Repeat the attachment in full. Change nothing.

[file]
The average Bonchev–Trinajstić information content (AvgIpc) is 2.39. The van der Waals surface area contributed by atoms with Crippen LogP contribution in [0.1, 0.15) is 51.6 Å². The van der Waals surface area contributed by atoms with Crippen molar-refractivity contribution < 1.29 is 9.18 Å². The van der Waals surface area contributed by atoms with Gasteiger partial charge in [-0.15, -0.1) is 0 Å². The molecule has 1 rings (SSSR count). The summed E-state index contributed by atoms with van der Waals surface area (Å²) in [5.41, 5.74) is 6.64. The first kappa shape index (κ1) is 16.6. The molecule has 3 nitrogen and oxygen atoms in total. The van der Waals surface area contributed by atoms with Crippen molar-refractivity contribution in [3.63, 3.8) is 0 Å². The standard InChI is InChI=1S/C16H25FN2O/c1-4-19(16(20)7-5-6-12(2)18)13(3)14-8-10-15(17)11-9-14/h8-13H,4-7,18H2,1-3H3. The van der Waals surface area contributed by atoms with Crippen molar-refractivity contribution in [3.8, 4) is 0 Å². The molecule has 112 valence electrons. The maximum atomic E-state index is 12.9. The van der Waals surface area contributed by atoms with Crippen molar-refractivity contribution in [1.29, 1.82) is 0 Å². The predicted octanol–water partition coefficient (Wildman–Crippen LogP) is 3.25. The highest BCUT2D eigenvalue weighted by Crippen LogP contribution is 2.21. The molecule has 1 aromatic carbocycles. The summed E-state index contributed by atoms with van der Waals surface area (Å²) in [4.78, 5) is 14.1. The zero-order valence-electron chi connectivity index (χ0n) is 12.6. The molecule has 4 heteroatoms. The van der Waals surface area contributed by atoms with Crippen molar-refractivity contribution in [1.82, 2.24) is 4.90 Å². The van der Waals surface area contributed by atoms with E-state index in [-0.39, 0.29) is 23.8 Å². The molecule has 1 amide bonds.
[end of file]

The average Bonchev–Trinajstić information content (AvgIpc) is 2.39. The van der Waals surface area contributed by atoms with Crippen LogP contribution in [0.1, 0.15) is 51.6 Å². The van der Waals surface area contributed by atoms with Crippen molar-refractivity contribution < 1.29 is 9.18 Å². The van der Waals surface area contributed by atoms with Gasteiger partial charge in [-0.15, -0.1) is 0 Å². The molecule has 1 rings (SSSR count). The summed E-state index contributed by atoms with van der Waals surface area (Å²) in [5.41, 5.74) is 6.64. The first kappa shape index (κ1) is 16.6. The molecule has 3 nitrogen and oxygen atoms in total. The van der Waals surface area contributed by atoms with Crippen molar-refractivity contribution in [3.63, 3.8) is 0 Å². The standard InChI is InChI=1S/C16H25FN2O/c1-4-19(16(20)7-5-6-12(2)18)13(3)14-8-10-15(17)11-9-14/h8-13H,4-7,18H2,1-3H3. The van der Waals surface area contributed by atoms with Crippen molar-refractivity contribution in [3.8, 4) is 0 Å². The molecule has 112 valence electrons. The maximum atomic E-state index is 12.9. The van der Waals surface area contributed by atoms with Crippen molar-refractivity contribution in [1.29, 1.82) is 0 Å². The predicted octanol–water partition coefficient (Wildman–Crippen LogP) is 3.25. The highest BCUT2D eigenvalue weighted by Crippen LogP contribution is 2.21. The molecule has 1 aromatic carbocycles. The summed E-state index contributed by atoms with van der Waals surface area (Å²) in [4.78, 5) is 14.1. The zero-order valence-electron chi connectivity index (χ0n) is 12.6. The molecule has 4 heteroatoms. The van der Waals surface area contributed by atoms with Crippen molar-refractivity contribution in [1.82, 2.24) is 4.90 Å². The van der Waals surface area contributed by atoms with E-state index in [-0.39, 0.29) is 23.8 Å². The molecule has 1 amide bonds.